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Topic
mattsahr Shopify Partner thor-studio.com
Posts:
1
Last edited August 28, 2011

Remote add to cart, revisited This post is outdated

I have seen quite a number of posts wrestling with how to let Shopify play nicely with external add-to-cart requests.  I ended up rolling my own.

There are some helpful approaches available.
http://wiki.shopify.com/Adding_to_the_Cart_from_a_remote_website

But the available help didn't provide a solution for what I needed.  Specifically, I need my REMOTE site (not the shopify site) to be able to collect an assortment of items, and then add them all at once to Shopify when it's time to "view cart." 

There is certainly an aspect of re-inventing-the-wheel involved here.  I ended up making a limited version of a shopping-cart on the REMOTE site, and then I let it hand off its data to the Shopify cart when a visitor switches sites.  I mean really, why do we need two carts?

The fact is this.  I am much, much more comfortable in Wordpress than I am in Shopify.  For this project, I needed a content management system that I understood well, with the ability to add-to-cart and stay put on the wordpress page.  Also, I am allergic to iframes, which is one of the possible ways of doing remote-cart-add, supplied by Caroline Schnapps, whose amazing commentary in the forums solved well over half of my shopify-newbie problems.
http://11heavens.com/testing-shopify-add-to-cart-functionality-from-another-website-while-staying-put
It may be that iframes work just fine, but I hate dealing with them.

I imagine that other developers are in the same boat -- they like some other system/CMS better for making websites, and they want to integrate with Shopify at a deeper level than iframes.  So I wrote up the steps it took to get here: A remote shopify cart update.  I am interested to hear if I have made some greivous security error.  I don't think so, since I am not collecting sensitive info.  A list of products and quantities, not tied to a specific customer, just linked to their session_id.  Anyway, I'd love to hear feedback.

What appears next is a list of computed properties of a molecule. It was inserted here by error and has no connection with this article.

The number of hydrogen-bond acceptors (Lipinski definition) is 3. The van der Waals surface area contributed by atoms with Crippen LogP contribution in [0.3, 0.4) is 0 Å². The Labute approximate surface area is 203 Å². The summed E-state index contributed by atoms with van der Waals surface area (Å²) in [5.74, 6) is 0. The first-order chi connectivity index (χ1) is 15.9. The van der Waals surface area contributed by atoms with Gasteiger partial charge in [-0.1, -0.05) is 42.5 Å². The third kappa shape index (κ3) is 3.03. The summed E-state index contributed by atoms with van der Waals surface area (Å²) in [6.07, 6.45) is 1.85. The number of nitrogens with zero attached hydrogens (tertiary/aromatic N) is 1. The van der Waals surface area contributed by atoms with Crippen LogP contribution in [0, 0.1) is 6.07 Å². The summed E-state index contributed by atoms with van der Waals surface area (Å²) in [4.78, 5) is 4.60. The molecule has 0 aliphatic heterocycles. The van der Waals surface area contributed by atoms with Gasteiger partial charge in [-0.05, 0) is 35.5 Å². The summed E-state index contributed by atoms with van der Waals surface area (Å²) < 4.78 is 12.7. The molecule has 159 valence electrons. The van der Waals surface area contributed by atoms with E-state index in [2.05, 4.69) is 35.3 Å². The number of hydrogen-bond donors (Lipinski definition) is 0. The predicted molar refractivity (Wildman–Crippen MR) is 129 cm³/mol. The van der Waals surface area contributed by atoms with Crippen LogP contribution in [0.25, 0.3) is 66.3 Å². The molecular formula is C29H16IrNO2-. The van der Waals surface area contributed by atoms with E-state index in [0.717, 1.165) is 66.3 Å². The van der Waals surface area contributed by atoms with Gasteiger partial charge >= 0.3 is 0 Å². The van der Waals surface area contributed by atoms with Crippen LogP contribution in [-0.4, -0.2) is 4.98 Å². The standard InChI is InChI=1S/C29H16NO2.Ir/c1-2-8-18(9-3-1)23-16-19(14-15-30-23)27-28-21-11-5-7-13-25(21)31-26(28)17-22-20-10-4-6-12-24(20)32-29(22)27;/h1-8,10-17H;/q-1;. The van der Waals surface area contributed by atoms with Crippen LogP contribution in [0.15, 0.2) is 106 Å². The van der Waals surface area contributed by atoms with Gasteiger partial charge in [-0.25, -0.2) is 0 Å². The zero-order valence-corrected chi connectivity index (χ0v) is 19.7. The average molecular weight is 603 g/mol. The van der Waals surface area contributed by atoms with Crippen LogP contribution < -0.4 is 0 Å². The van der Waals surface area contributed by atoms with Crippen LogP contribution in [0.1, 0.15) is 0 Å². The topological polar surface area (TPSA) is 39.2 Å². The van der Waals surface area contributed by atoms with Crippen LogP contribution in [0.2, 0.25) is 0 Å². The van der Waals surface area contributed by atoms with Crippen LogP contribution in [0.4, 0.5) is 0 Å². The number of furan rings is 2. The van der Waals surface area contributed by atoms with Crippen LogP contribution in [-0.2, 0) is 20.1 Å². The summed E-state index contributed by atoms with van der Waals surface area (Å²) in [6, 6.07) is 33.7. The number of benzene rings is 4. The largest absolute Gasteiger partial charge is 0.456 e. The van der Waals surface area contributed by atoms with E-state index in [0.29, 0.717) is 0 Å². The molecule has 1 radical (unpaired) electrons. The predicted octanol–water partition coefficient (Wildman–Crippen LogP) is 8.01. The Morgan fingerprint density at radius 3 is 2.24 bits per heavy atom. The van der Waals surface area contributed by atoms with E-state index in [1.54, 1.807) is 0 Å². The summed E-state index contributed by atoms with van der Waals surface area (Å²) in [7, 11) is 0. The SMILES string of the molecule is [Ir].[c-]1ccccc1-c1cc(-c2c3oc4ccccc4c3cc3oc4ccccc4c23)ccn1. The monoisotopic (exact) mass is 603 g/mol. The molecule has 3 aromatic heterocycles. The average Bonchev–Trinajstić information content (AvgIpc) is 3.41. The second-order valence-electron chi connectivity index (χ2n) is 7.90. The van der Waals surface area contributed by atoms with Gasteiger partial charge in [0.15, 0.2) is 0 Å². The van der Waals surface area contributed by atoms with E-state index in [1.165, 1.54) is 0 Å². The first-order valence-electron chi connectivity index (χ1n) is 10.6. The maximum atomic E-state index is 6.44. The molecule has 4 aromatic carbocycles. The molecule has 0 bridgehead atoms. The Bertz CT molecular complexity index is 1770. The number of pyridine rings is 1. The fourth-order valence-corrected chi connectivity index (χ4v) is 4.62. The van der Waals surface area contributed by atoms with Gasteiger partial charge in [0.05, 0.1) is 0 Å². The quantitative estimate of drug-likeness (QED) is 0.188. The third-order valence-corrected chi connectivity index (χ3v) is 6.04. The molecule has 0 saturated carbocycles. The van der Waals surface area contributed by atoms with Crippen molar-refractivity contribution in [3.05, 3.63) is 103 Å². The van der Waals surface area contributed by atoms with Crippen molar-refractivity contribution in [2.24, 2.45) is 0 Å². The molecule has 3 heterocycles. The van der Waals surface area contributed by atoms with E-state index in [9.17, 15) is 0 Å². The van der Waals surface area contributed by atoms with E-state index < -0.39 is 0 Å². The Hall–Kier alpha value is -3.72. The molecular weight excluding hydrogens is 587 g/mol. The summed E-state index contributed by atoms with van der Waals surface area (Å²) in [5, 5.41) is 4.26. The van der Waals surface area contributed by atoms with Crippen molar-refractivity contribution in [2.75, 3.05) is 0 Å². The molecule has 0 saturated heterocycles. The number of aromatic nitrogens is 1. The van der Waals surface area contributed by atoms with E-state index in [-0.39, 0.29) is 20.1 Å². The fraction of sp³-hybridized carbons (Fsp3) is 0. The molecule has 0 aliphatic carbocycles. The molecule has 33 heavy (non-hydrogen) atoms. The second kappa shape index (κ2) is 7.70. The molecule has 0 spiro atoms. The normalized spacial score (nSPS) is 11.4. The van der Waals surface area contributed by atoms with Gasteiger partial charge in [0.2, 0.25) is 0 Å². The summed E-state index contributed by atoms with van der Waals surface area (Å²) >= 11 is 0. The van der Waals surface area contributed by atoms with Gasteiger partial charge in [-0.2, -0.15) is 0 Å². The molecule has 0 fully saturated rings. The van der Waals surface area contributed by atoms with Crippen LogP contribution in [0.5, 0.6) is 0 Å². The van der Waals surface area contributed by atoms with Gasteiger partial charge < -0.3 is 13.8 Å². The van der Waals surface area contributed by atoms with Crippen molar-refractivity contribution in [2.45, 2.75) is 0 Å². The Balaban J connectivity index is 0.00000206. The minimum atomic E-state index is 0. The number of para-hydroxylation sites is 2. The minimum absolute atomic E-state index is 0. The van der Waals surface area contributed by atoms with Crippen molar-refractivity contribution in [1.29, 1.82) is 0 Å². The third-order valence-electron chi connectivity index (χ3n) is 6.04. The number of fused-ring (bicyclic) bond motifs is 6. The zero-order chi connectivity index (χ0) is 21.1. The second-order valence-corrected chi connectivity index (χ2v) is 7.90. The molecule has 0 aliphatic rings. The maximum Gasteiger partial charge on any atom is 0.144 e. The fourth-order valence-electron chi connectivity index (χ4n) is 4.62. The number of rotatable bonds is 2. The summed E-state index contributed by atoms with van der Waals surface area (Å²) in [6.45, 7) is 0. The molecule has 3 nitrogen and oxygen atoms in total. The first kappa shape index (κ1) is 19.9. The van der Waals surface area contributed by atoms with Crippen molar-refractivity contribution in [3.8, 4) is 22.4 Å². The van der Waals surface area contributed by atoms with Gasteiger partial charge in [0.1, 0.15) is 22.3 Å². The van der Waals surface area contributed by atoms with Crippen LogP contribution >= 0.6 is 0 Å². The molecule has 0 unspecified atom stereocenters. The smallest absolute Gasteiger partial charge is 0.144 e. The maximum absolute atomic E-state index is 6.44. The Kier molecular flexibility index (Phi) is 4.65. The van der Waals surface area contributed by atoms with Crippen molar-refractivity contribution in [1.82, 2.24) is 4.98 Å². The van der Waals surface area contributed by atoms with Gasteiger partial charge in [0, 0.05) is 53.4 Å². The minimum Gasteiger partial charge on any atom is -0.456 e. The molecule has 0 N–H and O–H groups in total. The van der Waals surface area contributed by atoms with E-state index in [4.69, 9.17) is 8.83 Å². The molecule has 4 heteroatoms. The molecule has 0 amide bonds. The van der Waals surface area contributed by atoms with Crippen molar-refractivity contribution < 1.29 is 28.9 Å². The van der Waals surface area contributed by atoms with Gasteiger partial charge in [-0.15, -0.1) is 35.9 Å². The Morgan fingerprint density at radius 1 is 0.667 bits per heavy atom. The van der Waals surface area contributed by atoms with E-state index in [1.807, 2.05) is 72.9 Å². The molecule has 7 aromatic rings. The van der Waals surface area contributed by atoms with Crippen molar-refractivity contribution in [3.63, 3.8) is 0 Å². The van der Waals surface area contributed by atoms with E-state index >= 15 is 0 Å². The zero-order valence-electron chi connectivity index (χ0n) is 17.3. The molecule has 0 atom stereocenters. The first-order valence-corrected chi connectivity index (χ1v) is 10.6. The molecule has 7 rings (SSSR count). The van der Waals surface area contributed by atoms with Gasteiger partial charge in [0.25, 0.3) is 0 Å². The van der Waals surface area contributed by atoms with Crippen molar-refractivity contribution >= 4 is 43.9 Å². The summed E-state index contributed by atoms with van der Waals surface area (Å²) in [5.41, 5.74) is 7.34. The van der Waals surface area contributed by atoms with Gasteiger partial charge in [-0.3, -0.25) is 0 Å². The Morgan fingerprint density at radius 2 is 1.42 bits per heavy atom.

This method has 4 pieces. 

SHOPIFY LISTENER -- liquid, jQuery, and shopify JSON API
SHOPIFY SENDER -- liquid, jQuery and a hidden POST form
REMOTE LISTENER -- session handler PHP
REMOTE SENDER -- jQuery

1.  SHOPIFY LISTENER
----------------------------
The biggest stumbling block for me was that Shopify's JSON API won't handle more than one product at a time.  If you could send to cart/add.js a list of products-and-quantities in one bundle, most of this would be unnecessary.  But because cart/add.js handles only one product at a time, the SHOPIFY LISTENER takes a GET request from the remote site, serializes the variant.id-and-quantity list, and then feeds variants one by one as POST requests to cart/add.js.  When it's done sending items to the cart, it then passes along the site visitor to their appropriate destination.  Usually, the destination is YOUR-SHOPIFY-SITE/cart, but it will handle other destinations.

The LISTENER iterates through a shopify collection and checks to see if the GET request contains those items.
{% for product in collections.everyproduct.products %}
In this case, I made a shopify collection called "everyproduct" but obviously you can tailor this to your specific needs pretty easily.  None of my products have sub-variants, so this loop is quite basic.